Quantcast
Connect with us

Unregulated religious daycares get millions in tax funds — despite evidence that children have died under their watch

Published

on

Religious daycares across the country take million in government subsidies — and due to a “God Loophole” based in complaints regarding the separation of church and state, they’re often exempt from typical regulation and even licensing that keeps the children that attend them safe.

As flagged by David McAfee at Patheos’ “The Friendly Atheist,” a recent investigation by The Virginian-Pilot found that in Virginia alone, religious daycares received at least $6.8 million through the state’s Child Care Subsidy Program.

ADVERTISEMENT

“Licensed day cares have to undergo frequent inspections, background checks and staff training, much of which religious day cares can avoid,” the Virginian-Pilot report reads. “Centers that take subsidies have to comply with some, but not all, of those rules.”

As McAfee notes, however, the issue is far from contained to Virginia — and the dangers of such unregulated centers were exposed more than 18 months ago in an April 2016 exposé by Reveal News.

Reveal found that six states are the “most hands-off” culprits that take advantage of the loophole: “Alabama, Indiana, Missouri, Florida, North Carolina and Virginia offer religious day cares the most leeway.”

In many cases uncovered by Reveal, daycares were understaffed and did not comply with typical state regulations requiring specific rations of children to workers, causing single workers to be forced to take care of up to 16 children themselves. This neglect comes with many results — children left in dirty diapers so long “their bottoms became blistered and bloodied,” soaking in their own vomit and wandering off onto highways. In a Missouri case from 2013, workers laughed about drugging kids with Benadryl to get them to fall asleep.

ADVERTISEMENT

In one particularly egregious instance in Indiana, one-year-old Carlos Cardenas drowned in a baptismal font in 2012 after workers at Indianapolis’ Praise Fellowship Assembly of God lost him. Though typical regulation requires childcare workers to be “within sight and sound” of the children under their watch, Praise Fellowship was “absolved from most of the rules designed to keep kids safe” because it was attached to a church.

Carlos’ father Juan intended to take the boy out of the daycare after he picked him up in full darkness, and when he questioned the peculiar lack of light, an employee responded “Do you want to pay for the lights?” Inspection of licensing records revealed the daycare received over $143,00 in subsidies from 2010 to 2012. In the aftermath of Carlos’ death, courts determined that the church’s “lack of a supervision policy” resulted in his death, and no individual was held criminally responsible.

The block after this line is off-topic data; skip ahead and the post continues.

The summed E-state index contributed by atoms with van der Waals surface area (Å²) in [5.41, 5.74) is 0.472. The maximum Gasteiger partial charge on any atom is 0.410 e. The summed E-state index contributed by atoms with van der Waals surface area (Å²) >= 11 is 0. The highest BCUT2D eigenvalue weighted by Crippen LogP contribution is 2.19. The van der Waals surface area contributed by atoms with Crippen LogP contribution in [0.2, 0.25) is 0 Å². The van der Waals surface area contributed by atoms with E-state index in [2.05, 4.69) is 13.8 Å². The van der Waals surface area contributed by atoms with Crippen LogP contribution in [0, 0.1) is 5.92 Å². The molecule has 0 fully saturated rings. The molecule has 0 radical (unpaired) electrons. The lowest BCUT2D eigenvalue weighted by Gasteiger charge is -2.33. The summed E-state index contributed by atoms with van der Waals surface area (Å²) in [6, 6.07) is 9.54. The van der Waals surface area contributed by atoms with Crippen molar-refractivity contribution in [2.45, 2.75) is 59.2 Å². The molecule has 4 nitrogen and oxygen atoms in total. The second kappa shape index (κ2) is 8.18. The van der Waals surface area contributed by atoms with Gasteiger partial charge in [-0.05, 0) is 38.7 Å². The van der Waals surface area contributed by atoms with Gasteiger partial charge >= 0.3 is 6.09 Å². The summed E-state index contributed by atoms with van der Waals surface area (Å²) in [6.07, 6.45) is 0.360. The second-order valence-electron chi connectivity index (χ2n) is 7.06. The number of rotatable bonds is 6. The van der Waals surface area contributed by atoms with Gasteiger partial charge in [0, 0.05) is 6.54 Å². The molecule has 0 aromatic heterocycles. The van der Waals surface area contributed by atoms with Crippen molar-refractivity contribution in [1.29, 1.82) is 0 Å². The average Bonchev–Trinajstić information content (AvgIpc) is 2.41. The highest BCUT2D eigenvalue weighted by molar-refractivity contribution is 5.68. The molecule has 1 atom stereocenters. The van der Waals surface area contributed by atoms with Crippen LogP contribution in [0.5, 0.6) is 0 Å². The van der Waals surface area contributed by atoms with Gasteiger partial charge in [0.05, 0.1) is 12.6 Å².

ADVERTISEMENT

Report typos and corrections to: [email protected].
READ COMMENTS - JOIN THE DISCUSSION
Continue Reading

Breaking Banner

Trump Organization boasts about India towers just days after Eric Trump says family doesn’t do international business

Published

on

The Trump Organization undermined Eric Trump's lie about the president's family ending its international business dealings.

President Donald Trump's second son falsely claimed last week to Fox News host Laura Ingraham that he and his siblings "got out of all international business" after their father took office.

"The difference between us and Hunter (Biden) is, when my father became commander in chief of this country, we got out of all international business," Eric Trump said.

However, the Trump Organization run by Eric Trump and his older brother Donald Trump Jr. sent out a tweet Monday morning promoting the Trump Towers in Pune, India.

Continue Reading

Breaking Banner

Trump wants to ‘wash his hands of responsibility for the Kurds’: US official tells NBC News

Published

on

A source reportedly told NBC News on Monday that President Donald Trump wants to "wash his hands of responsibility for the Kurds."

NBC correspondent Richard Engel reported the remarks on Monday morning.

"US officials tell me Trump wants to wash his hands of responsibility for the Kurds," Engel wrote on Twitter. "The US mil/gov gave Kurds REPEATED assurances of protection. US even asked Kurds to REMOVE defenses BEFORE the Turkish offensive. Kurds complied and now being displaced. WH says not our problem."

Read the tweet below.

US officials tell me Trump wants to wash his hands of responsibility for the Kurds. The US mil/gov gave Kurds REPEATED assurances of protection. US even asked Kurds to REMOVE defenses BEFORE the Turkish offensive. Kurds complied and now being displaced. WH says not our problem.

Continue Reading
 

Breaking Banner

Steve Schmidt: Trump’s ‘corruption’ is dragging America into ‘banana republic territory’

Published

on

On Monday's edition of MSNBC's "Morning Joe," former George W. Bush and John McCain adviser Steve Schmidt laid into President Donald Trump's "corruption," warning that it is undermining the foundations of the rule of law.

"The corruption is just unbelievable," said Schmidt, who recently left the Republican Party to become an independent. "And if you look back to the Republican convention, Joe, when we talked about it at the time, the chants of lock them up — what I said about it at the time was it was banana republicanism."

Continue Reading
 
 
Help Raw Story Uncover Injustice. Join Raw Story Investigates for $1 and go ad-free.
close-image